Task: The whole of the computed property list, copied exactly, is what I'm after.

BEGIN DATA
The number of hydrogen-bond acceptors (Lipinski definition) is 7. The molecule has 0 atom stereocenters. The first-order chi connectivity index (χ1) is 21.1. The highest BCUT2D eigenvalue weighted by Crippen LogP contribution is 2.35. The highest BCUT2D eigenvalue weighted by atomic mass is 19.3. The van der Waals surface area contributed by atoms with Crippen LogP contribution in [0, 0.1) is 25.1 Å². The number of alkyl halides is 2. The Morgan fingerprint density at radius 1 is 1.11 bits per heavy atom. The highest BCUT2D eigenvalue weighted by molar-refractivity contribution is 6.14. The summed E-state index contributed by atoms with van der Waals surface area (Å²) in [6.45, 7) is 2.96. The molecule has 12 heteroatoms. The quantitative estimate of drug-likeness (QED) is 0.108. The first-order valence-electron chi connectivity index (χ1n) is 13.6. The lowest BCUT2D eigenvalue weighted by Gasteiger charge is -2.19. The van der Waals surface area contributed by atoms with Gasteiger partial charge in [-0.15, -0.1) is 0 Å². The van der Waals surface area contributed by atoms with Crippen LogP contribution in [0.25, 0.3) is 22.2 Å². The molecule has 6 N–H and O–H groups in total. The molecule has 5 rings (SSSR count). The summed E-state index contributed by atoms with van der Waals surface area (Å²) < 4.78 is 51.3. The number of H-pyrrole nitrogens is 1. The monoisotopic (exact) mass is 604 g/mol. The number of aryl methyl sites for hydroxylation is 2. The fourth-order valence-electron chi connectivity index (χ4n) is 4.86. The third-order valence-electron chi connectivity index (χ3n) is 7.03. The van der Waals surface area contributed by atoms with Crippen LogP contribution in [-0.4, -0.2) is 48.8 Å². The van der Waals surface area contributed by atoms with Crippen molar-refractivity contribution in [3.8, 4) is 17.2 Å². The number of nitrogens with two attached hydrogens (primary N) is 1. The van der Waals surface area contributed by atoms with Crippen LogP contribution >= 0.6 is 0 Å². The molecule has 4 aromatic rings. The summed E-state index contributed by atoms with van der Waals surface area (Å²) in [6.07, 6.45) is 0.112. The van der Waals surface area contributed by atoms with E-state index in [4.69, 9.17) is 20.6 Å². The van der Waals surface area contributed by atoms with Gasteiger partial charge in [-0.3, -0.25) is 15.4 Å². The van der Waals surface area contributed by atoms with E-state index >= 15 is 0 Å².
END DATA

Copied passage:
The number of hydrogen-bond acceptors (Lipinski definition) is 7. The molecule has 0 atom stereocenters. The first-order chi connectivity index (χ1) is 21.1. The highest BCUT2D eigenvalue weighted by Crippen LogP contribution is 2.35. The highest BCUT2D eigenvalue weighted by atomic mass is 19.3. The van der Waals surface area contributed by atoms with Crippen LogP contribution in [0, 0.1) is 25.1 Å². The number of alkyl halides is 2. The Morgan fingerprint density at radius 1 is 1.11 bits per heavy atom. The highest BCUT2D eigenvalue weighted by molar-refractivity contribution is 6.14. The summed E-state index contributed by atoms with van der Waals surface area (Å²) in [6.45, 7) is 2.96. The molecule has 12 heteroatoms. The quantitative estimate of drug-likeness (QED) is 0.108. The first-order valence-electron chi connectivity index (χ1n) is 13.6. The lowest BCUT2D eigenvalue weighted by Gasteiger charge is -2.19. The van der Waals surface area contributed by atoms with Gasteiger partial charge in [-0.15, -0.1) is 0 Å². The van der Waals surface area contributed by atoms with Crippen LogP contribution in [0.25, 0.3) is 22.2 Å². The molecule has 6 N–H and O–H groups in total. The molecule has 5 rings (SSSR count). The summed E-state index contributed by atoms with van der Waals surface area (Å²) < 4.78 is 51.3. The number of H-pyrrole nitrogens is 1. The monoisotopic (exact) mass is 604 g/mol. The number of aryl methyl sites for hydroxylation is 2. The fourth-order valence-electron chi connectivity index (χ4n) is 4.86. The third-order valence-electron chi connectivity index (χ3n) is 7.03. The van der Waals surface area contributed by atoms with Crippen LogP contribution in [-0.4, -0.2) is 48.8 Å². The van der Waals surface area contributed by atoms with Crippen molar-refractivity contribution in [3.8, 4) is 17.2 Å². The number of nitrogens with two attached hydrogens (primary N) is 1. The van der Waals surface area contributed by atoms with Crippen LogP contribution >= 0.6 is 0 Å². The molecule has 4 aromatic rings. The summed E-state index contributed by atoms with van der Waals surface area (Å²) in [6.07, 6.45) is 0.112. The van der Waals surface area contributed by atoms with E-state index in [4.69, 9.17) is 20.6 Å². The van der Waals surface area contributed by atoms with Gasteiger partial charge in [-0.3, -0.25) is 15.4 Å². The van der Waals surface area contributed by atoms with E-state index >= 15 is 0 Å².